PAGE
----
March 8, 2000 New York Times

The Electronic Rank and File


Last October, as an uproar over the move by I.B.M. from a traditional pension plan to a cash balance plan was peaking, a group of employees at Bell Atlantic set up a Web site intended to address questions about their own pension plan.

In the weeks that followed, executives at Bell Atlantic were deluged with e-mail messages and letters expressing outrage at a similar move by the company, even though the switch had taken place two years earlier. "I've been here 26 years, and I have never seen such an outpouring," said Janice Winston, co-founder of the Bell Atlantic Employee Coalition for Retirement Security, which set up the Web site,

On Jan. 19, Bell Atlantic blinked. It told 20,000 employees with 15 or more years of tenure that they would be given their benefits under a modified traditional plan if the company's analysis found that they would be better off than under the new pension plan. Generally, younger employees can do better under cash balance plans, but workers of middle-age and older often do worse, with some seeing the value of their retirement benefits drop as much as 50 percent.

Bell Atlantic denied that it had been influenced by the employee group. "We would have come to this decision had there been no Web site," said a spokesman, Steven Marcus. "We have a long tradition of staying in touch with our employees."

That is not how Ms. Winston sees it. "They knew they couldn't go forward with employee morale the way it was," she said. "I believe our Web site was key."

At a time of declining membership in traditional blue-collar unions, the Internet is spawning a new form of collective organization that is enabling once-compliant white-collar workers to put pressure on management. Though some coalitions that are formed around Web sites and fueled by e-mail and Internet chat rooms may be fleeting, and though such groups do not enjoy the legal protections that old-style unions do, they have proven to be a potent weapon that many companies must come to grips with.

The model for this new worker activism was established by I.B.M. employees after the computer giant announced its pension conversion plan last May. Originally, I.B.M. said it would allow about 30,000 employees who were near retirement to stay with the traditional plan. In September, however, it more than doubled that number to 65,000. What happened? I.B.M. employees used their computers to band together, to create programs that compared the old plan with the new and to lobby legislators in Washington against the change. The company's decision came within days of a Congressional hearing on cash balance plans.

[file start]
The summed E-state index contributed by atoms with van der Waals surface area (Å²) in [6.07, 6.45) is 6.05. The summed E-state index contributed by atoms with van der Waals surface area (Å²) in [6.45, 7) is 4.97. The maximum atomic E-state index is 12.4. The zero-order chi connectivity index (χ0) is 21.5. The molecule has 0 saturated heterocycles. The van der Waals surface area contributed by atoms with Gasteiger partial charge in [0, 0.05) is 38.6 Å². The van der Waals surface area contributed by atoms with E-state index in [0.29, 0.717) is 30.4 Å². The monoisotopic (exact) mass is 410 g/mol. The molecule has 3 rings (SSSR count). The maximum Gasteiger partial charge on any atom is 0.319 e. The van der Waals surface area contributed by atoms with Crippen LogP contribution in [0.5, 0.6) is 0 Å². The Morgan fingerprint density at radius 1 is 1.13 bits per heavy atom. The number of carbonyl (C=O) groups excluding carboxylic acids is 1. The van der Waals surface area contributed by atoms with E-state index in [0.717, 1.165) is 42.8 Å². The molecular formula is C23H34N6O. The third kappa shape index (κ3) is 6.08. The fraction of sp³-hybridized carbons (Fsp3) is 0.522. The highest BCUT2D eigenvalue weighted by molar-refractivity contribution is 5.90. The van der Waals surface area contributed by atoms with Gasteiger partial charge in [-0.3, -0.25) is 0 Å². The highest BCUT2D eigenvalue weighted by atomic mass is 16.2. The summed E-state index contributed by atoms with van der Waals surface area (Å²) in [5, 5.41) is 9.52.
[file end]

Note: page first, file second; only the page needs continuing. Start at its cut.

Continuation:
"I just don't see how we could have done it without the Web," said Lynda French, who created, one of the best-known sites associated with the I.B.M. employee effort. With more than 97,000 site visits and with links to government agencies, Congressional offices and other employee-sponsored Web sites, has become a fount of information for organizers at other companies.

Indeed, since the I.B.M. backpedaling, employees at several large corporations besides Bell Atlantic have established Web sites and chat rooms dedicated to pension issues, including for AT&T employees and for Duke Power employees. In addition, employees at SmithKline Beecham and the Williams Companies have set up sites at

The Coalition for Retirement Security (, a nonprofit umbrella organization for employee groups that is based in Springfield, Mass., has been active in getting several of these sites off the ground. "We have so many new groups coming on, it's amazing," said Paul R. Edwards, the founder of the organization.

The results have often been impressive. More than 20,000 hits have been recorded at since that site was set up in December with the aim of rolling back AT&T's switch in 1997 to a cash balance plan. "We have copies of hundreds of letters written to our executives," said one AT&T organizer, who insisted on anonymity. "They would never have been written without the Web site." (So far, however, AT&T is not bending to the pressure, saying it has "no plans" to change its pension plan.)

Even the Labor Department has got into the online act, setting up a special section on cash balance plans at and an e-mail address to take comments and answer questions. "We've found the Internet to be one of the best ways to get information out to the public," Labor Secretary Alexis Herman said when asked about the Web site. "As the old saying goes: 'knowledge is power,' and this type of information empowers workers to make the right choices."

None of this new activism could have happened without the Internet, in the view of Ms. French, who recently retired from I.B.M. She noted that the conversions had been going on for years with not a peep of protest. "Employees didn't understand," she said. "Now, it's very difficult not to."

Some employers play down the importance of Web protests on their policy making.

"We didn't need to look at the Web sites to know what our employees were thinking," said Jana Weatherbee, an I.B.M. spokeswoman. "We heard their concerns and we made adjustments."

Still, some people think the Web's role as a conduit for employee grievances will only grow. "Once this tool is understood, employees will seek to improve all their benefits programs," said David Wray, president of the Profitsharing/401k Council of America, an association in Chicago of employers with defined-contribution pension plans. "This will have a powerful impact on the workplace over the next 10 years."

Ms. Winston is already looking beyond pension issues. "Now that we understand how our retirements can be affected by decisions in Congress and by our employers, we feel we have to make active decisions to protect our rights," she said. "We hope to branch out into health benefits."

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